Goldman, boyfriend in political spotlight

With a new life and a new love, Debra Goldman is once again in public office - and at the center of a long-simmering political fight in a tiny Triad town.

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Laura Leslie
RALEIGH, N.C. — Former Wake County school board member and Republican candidate for state auditor Debra Goldman has once again been elected to office – and once again, she's at the center of a political controversy.

Goldman, her boyfriend, Kevin Reece, and Reece's political ally Sam Foster were all elected Tuesday as write-in commissioner candidates in Ronda, a tiny Wilkes County town.

They took over three of the town's four commissioner seats, defeating an incumbent and shifting the balance of the board against Mayor Victor Varela, a longtime political foe of Reece's.

According to Shirley Johnson with the Wilkes County Board of Elections, unofficial tallies show 60 voters wrote in Reece's name, 59 wrote in Goldman's and 75 wrote in Foster's.

Foster is an incumbent who declined to file for re-election but changed his mind and ran as a write-in. He attempted to put Reece on the town board to fill a vacancy in 2012, but Varela derailed the effort.

Johnson said the election turnout of 131 voters was higher than usual. More than a third were absentee voters: 39 ballots came in by mail, and 12 were cast at one-stop voting, which Johnson said was also unusually high.

Foundation connection

Shortly after Goldman lost her bid for state auditor in 2012, she moved to Ronda (population 417), where she was works as executive director of the Derie Cheek Reece Foundation, a nonprofit stroke education group. 

The creator of that foundation, Kevin Reece, said he met Goldman on the campaign trail and felt she would be a good director for his nonprofit.

Goldman and Reece are "in a relationship," according to Reece's Facebook page, and both are registered to vote at the same residence.

Goldman did not return call from WRAL News. 

The nonprofit was incorporated in 2011, according to its filing with the Secretary of State's Office, but no tax records for the foundation are available via the IRS. WRAL News' request for the group's latest 990 filing was not immediately answered.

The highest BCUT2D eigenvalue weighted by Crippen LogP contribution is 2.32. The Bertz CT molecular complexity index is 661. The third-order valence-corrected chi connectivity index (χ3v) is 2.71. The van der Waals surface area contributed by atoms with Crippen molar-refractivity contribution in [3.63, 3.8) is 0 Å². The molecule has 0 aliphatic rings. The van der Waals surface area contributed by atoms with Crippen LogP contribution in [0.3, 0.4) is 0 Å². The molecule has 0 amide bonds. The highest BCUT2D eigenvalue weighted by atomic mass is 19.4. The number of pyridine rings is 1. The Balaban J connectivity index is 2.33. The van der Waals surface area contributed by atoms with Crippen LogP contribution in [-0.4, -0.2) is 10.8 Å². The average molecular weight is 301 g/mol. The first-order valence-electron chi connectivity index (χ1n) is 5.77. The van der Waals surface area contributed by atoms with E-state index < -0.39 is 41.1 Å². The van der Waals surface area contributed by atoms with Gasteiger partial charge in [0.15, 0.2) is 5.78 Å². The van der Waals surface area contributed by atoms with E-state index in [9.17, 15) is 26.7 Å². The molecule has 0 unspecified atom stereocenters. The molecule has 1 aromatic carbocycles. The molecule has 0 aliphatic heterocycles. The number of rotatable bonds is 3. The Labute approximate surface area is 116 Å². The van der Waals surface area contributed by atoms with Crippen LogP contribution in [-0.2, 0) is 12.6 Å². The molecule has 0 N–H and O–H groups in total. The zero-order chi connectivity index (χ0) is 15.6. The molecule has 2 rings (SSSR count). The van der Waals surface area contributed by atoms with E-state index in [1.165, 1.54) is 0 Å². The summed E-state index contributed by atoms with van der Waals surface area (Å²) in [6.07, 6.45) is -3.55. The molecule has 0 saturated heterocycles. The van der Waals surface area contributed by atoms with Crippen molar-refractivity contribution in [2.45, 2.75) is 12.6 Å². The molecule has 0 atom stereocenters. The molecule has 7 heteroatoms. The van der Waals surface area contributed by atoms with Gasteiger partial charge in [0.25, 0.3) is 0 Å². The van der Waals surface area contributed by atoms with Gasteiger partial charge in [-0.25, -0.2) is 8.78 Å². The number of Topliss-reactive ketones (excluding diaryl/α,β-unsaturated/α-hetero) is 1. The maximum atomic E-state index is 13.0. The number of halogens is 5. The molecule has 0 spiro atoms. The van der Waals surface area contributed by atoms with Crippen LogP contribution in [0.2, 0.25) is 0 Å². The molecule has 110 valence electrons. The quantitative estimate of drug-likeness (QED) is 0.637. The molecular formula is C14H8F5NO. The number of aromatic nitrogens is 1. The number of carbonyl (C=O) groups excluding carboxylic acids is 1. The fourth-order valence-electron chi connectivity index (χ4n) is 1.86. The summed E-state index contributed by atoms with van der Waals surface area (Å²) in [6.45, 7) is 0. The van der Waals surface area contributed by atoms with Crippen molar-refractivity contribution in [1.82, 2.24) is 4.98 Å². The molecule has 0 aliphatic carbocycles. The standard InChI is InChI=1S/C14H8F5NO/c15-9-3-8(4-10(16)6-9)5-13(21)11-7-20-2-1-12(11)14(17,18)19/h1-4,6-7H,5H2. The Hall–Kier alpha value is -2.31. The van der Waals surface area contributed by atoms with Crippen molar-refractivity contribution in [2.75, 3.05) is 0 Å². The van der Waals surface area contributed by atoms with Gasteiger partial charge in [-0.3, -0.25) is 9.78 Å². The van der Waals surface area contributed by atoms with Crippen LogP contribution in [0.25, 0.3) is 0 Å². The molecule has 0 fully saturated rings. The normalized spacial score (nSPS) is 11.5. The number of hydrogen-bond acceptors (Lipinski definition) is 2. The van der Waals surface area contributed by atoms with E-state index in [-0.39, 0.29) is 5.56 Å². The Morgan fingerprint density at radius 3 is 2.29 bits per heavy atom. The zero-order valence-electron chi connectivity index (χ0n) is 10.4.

Rooster battle

Reece himself has been very active in local politics in Ronda, where he's been engaged in a contentious, long-running battle with Varela. The two have accused each other of corruption, drug abuse, harassment and fraud over the years.

According to local media reports, the latest clash between the two men was in 2012, when Varela sought an ordinance to limit the number of roosters that could be kept on property within town limits. 

Reece, who owns at least 32 roosters, fought the proposal. He circulated a recall petition against Varela, only to find out that the town's charter did not allow recalls.

The same wave that put Reece, Goldman and Foster into office also led to a 2-1 victory for a referendum adding a recall clause to the town charter.


Goldman told WRAL News early Wednesday she was "surprised" by her write-in victory and wasn't sure she would accept the seat. 

"It would be an honor to help the people of Ronda to retain their property rights, and it would be an honor to serve and be able to stop some of the ordinances that the current board is trying to invoke on the people of this town regarding such," she wrote in an email. "I need to give it all some very deep thought, as this really did come as a surprise.

"When some people asked me if I would ever consider serving as a commissioner, I had no idea that I would have this much support, especially as a write-in without even running a campaign!" Goldman added.   

Less than four hours later, she announced via Twitter she would serve. 

"Last night I was elected a Town Commissioner in Ronda, NC as a write-in candidate!" Goldman tweeted. "I look forward to returning to public service!  #ncpol"

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